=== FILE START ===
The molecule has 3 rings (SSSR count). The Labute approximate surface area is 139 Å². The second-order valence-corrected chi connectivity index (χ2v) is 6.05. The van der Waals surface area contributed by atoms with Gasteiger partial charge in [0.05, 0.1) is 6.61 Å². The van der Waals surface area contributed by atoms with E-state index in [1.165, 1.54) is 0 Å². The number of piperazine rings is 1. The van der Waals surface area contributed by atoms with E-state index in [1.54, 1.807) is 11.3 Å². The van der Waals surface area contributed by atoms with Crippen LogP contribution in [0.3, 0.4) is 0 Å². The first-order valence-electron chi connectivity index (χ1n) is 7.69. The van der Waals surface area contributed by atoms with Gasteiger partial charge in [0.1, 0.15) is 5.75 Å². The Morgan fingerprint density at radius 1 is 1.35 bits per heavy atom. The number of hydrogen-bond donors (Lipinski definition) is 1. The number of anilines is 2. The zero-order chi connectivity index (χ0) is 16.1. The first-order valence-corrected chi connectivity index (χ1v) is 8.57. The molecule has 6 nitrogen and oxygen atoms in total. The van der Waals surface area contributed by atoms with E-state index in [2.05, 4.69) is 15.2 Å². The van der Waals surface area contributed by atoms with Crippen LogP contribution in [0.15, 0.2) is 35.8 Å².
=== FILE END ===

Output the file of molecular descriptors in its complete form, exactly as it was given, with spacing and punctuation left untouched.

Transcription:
The molecule has 3 rings (SSSR count). The Labute approximate surface area is 139 Å². The second-order valence-corrected chi connectivity index (χ2v) is 6.05. The van der Waals surface area contributed by atoms with Gasteiger partial charge in [0.05, 0.1) is 6.61 Å². The van der Waals surface area contributed by atoms with E-state index in [1.165, 1.54) is 0 Å². The number of piperazine rings is 1. The van der Waals surface area contributed by atoms with E-state index in [1.54, 1.807) is 11.3 Å². The van der Waals surface area contributed by atoms with Crippen LogP contribution in [0.3, 0.4) is 0 Å². The first-order valence-electron chi connectivity index (χ1n) is 7.69. The van der Waals surface area contributed by atoms with Gasteiger partial charge in [0.1, 0.15) is 5.75 Å². The Morgan fingerprint density at radius 1 is 1.35 bits per heavy atom. The number of hydrogen-bond donors (Lipinski definition) is 1. The number of anilines is 2. The zero-order chi connectivity index (χ0) is 16.1. The first-order valence-corrected chi connectivity index (χ1v) is 8.57. The molecule has 6 nitrogen and oxygen atoms in total. The van der Waals surface area contributed by atoms with E-state index in [2.05, 4.69) is 15.2 Å². The van der Waals surface area contributed by atoms with Crippen LogP contribution in [0.15, 0.2) is 35.8 Å².